Scientists have unearthed a massive new dinosaur — bigger than a jetliner

Dreadnoughtus schrani dinosaur illustration
An illustration of what the massive titanosaur, Dreadnoughtus schrani, might have looked like.

Jennifer Hall

Meet Dreadnoughtus schrani, a massive, plant-eating dinosaur that researchers uncovered largely intact in Argentina. Though they found the fossil in 2005 and had it fully excavated by 2009, they have only now published the details of their find. And the details are incredible.

The dinosaur's tail was the length of a city bus. The creature weighed as much as seven times a single Tyrannosaurus Rex. Its body was the size of a house. All told, it weighed 65 tons and had a neck that was 37 feet long. Oh, and this one seemed to have been a growing adolescent.

Britain's The Register reports that one of the most remarkable parts of the discovery is how complete the fossil was. Scientists rarely find a large dinosaur fossil that is more than about a quarter complete — this one was about 50 percent complete. It seems the dinosaur was caught in a flash flood and became buried in mud.

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The NATO alliance prepares to leap into cyberwarfare

NATO hasn't been able to do much to stop Russia's intervention in Ukraine, but NATO leaders want to make sure the alliance is ready to defend itself against growing Russian aggression online. At the NATO summit this week, they discussed extending their common defense pledge — an attack on one is an attack on all — into cyberspace.

Kenneth Geers, the ambassador for NATO's Cooperative Cyber Defense Center, says it's not just people or companies that are under threat of hacking, it's military forces themselves. That's because just about everything, including weapons, is connected to the Internet. He told PRI's The World that many countries are not well-equipped to combat cyberattacks, so they need to collaborate. That's a challenge, he says, because, up till now, few have been willing to share information on cyberwarfare, even with their allies.

A secretive hackers collective is already fighting a cyberwar — against ISIS militants

The hacktivist collective Anonymous declared cyberwar on the militant group known as the Islamic State, or ISIS, in June. ISIS is renowned for its use of technology and social media to spread fear and its message, in a way that previous terrorist organizations never have.

Motherboard reports on how that war is going, based on a source who claims to be within the Anonymous coalition of secretive hacking groups. The hackers are targeting sites and social accounts used by ISIS militants and working to shut them down. Both sides have reported some success in disrupting their opponents' work. Anonymous has a list of potential ISIS targets on the Internet, as well as a document cataloguing the group's broad Internet presence.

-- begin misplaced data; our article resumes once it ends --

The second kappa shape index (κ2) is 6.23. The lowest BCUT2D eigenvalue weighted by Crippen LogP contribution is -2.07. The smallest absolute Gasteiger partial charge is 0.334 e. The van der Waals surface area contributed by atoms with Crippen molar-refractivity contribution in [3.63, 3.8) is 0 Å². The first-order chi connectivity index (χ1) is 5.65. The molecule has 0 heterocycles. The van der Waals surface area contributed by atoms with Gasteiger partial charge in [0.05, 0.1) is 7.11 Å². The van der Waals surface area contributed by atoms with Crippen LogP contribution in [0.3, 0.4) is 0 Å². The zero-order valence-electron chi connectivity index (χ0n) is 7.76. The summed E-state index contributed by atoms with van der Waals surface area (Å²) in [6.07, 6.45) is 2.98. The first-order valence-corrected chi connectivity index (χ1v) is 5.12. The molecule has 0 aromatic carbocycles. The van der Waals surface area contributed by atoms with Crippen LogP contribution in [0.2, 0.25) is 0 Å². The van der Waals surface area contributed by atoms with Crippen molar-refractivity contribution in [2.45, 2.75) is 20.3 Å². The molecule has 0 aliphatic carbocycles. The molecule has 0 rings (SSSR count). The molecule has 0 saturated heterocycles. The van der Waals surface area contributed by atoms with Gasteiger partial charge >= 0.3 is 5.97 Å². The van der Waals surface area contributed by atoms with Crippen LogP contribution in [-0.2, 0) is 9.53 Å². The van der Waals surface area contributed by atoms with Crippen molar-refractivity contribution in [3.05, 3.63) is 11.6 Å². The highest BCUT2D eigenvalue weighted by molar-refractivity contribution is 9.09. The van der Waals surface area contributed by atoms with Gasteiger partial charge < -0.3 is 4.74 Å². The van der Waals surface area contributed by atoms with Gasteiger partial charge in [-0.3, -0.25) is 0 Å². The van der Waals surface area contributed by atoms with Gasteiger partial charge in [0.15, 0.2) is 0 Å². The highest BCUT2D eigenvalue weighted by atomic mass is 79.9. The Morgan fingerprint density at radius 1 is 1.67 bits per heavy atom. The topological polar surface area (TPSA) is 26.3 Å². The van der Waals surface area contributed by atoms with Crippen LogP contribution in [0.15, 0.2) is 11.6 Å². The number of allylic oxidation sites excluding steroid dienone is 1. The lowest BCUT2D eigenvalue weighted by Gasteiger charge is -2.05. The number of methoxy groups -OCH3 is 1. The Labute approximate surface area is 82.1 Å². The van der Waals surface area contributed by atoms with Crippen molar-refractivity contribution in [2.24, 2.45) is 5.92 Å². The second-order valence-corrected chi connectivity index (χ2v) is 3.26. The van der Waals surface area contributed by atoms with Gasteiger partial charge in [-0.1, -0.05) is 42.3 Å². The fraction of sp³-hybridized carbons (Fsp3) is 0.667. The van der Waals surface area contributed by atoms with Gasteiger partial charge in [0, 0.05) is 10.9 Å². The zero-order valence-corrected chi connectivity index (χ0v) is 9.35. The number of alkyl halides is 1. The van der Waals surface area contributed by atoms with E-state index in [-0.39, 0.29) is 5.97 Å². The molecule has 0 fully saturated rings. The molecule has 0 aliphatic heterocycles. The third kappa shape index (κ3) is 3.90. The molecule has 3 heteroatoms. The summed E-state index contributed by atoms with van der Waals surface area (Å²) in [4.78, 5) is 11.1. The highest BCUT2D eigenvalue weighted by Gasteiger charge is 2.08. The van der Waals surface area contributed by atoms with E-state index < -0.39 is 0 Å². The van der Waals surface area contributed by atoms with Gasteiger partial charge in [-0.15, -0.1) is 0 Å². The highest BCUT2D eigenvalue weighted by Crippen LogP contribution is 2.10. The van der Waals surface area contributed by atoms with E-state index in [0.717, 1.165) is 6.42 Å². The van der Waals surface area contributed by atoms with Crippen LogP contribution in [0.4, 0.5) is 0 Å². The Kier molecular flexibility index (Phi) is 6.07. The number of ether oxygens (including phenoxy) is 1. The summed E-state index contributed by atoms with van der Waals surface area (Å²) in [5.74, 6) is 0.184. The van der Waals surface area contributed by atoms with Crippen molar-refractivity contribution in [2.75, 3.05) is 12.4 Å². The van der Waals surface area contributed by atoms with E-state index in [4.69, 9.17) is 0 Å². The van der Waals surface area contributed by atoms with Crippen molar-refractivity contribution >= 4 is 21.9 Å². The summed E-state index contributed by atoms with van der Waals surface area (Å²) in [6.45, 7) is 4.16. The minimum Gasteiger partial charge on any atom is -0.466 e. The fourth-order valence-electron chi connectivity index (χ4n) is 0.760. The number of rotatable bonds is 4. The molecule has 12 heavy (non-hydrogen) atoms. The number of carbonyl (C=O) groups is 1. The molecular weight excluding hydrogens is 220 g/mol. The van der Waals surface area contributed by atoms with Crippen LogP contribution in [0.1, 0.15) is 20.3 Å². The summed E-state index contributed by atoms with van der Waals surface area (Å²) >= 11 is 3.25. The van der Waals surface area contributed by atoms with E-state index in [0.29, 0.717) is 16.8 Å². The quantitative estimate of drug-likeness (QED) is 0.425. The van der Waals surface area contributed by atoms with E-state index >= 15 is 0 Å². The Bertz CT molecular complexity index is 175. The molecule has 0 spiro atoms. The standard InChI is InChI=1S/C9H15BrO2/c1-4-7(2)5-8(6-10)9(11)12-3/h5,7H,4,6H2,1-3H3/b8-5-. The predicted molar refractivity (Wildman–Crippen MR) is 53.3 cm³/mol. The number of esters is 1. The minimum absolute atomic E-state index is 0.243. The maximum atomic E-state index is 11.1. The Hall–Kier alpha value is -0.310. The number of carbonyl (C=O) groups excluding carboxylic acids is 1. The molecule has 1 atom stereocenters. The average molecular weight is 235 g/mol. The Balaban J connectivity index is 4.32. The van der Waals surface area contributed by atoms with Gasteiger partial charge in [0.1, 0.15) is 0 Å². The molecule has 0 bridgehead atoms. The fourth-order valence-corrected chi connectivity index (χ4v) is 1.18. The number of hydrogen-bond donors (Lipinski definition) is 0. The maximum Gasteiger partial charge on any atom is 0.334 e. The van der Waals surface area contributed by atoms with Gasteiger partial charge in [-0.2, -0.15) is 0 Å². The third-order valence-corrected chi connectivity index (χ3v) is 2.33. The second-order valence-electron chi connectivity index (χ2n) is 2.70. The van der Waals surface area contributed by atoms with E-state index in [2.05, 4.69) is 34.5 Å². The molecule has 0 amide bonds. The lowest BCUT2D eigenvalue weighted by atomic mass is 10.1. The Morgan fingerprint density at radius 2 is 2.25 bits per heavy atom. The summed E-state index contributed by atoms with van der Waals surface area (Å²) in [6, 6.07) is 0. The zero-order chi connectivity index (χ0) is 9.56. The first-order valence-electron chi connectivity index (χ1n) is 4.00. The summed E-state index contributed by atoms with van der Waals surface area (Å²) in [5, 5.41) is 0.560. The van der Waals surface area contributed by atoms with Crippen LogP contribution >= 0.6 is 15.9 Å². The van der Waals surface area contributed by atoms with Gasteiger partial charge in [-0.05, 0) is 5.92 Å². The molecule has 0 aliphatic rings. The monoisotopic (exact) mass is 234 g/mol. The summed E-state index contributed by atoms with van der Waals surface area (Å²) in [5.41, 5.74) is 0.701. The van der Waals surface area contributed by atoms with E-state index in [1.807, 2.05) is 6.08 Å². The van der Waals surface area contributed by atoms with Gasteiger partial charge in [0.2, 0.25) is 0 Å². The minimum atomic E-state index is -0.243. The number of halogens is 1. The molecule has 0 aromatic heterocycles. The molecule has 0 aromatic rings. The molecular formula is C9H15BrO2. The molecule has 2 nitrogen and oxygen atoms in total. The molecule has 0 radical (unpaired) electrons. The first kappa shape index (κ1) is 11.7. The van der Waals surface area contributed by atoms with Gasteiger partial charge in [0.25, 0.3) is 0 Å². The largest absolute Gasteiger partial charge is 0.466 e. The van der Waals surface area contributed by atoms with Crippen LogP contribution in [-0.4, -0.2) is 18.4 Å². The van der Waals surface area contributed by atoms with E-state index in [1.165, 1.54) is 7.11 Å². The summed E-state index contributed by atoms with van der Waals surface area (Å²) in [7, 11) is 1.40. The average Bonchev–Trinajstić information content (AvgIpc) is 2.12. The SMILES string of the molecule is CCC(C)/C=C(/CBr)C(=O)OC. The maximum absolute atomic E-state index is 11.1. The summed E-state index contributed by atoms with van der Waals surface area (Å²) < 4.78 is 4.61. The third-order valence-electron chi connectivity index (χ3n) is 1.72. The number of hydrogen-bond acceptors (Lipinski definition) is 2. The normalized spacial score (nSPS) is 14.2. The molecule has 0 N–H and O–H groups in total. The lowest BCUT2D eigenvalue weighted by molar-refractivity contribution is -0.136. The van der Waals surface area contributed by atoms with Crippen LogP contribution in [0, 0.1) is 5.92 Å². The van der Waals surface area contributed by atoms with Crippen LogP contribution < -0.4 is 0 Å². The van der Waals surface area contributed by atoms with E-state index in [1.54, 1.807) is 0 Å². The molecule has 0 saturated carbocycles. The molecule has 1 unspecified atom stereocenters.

This is how an Amazonian tribe deals with illegal loggers

Indigenous tribes in northern Brazil have had it with illegal logging that is destroying their homeland. After receiving little help from the government in putting a stop to the logging, five tribes, including the Ka’apor Indians, are taking matters into their own hands, sending their warriors into the forests to capture and expel any loggers they find.

The tribal warriors, who are the legal custodians of the land, create camps in the areas where the loggers are active. They then capture the loggers, tie them up, strip them and use the loggers' own tools to destroy the loggers' harvest and their equipment. The Independent has the story, along with photos of the warriors in action.

How about a little grilled pigeon sushi for supper? 

If you sit down for a meal in Lima, Peru, you might happen on some pretty unusual twists on local cuisine. Thanks to waves of Chinese and Japanese immigration, Peru boasts homegrown Asian fusion cuisine.

PRI's The World has a story and photos of chifa and nikkei, food styles that are Asian-Peruvian mash-ups, which range from the simple — fried rice with corn — to the adventurous — guinea pig served with yucca cream. It looks delicious — and you're welcome to try some of those dishes before we dig in.

What we are seeing on social

Weather around the world

We've been telling you about Iceland's active Bardarbunga volcano. Now, let's turn to Hawaii, where a lava flow from its long-simmering Kilauea volcano has been advancing 800 feet a day for nearly a month. Yesterday, the mayor of Hawaii's Big Island declared a state of emergency in Puna county as the flow came within a mile of homes. The slow-moving lava could reach homes within a week. has the details and photos from Kilauea, which has been continuously erupting since 1983.

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